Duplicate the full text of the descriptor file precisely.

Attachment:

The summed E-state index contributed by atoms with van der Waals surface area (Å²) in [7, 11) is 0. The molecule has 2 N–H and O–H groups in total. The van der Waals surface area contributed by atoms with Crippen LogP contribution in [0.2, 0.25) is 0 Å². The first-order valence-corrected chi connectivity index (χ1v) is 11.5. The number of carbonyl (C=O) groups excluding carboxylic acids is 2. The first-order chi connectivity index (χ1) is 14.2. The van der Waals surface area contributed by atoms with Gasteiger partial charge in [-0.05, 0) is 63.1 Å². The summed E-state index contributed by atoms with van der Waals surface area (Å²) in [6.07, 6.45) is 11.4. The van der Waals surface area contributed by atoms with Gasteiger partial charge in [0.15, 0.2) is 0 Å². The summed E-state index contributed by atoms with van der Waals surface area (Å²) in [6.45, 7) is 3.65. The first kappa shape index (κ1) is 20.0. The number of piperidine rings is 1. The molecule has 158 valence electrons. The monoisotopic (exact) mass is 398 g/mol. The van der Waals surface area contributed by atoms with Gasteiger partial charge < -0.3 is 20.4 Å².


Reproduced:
The summed E-state index contributed by atoms with van der Waals surface area (Å²) in [7, 11) is 0. The molecule has 2 N–H and O–H groups in total. The van der Waals surface area contributed by atoms with Crippen LogP contribution in [0.2, 0.25) is 0 Å². The first-order valence-corrected chi connectivity index (χ1v) is 11.5. The number of carbonyl (C=O) groups excluding carboxylic acids is 2. The first-order chi connectivity index (χ1) is 14.2. The van der Waals surface area contributed by atoms with Gasteiger partial charge in [-0.05, 0) is 63.1 Å². The summed E-state index contributed by atoms with van der Waals surface area (Å²) in [6.07, 6.45) is 11.4. The van der Waals surface area contributed by atoms with Gasteiger partial charge in [0.15, 0.2) is 0 Å². The summed E-state index contributed by atoms with van der Waals surface area (Å²) in [6.45, 7) is 3.65. The first kappa shape index (κ1) is 20.0. The number of piperidine rings is 1. The molecule has 158 valence electrons. The monoisotopic (exact) mass is 398 g/mol. The van der Waals surface area contributed by atoms with Gasteiger partial charge < -0.3 is 20.4 Å².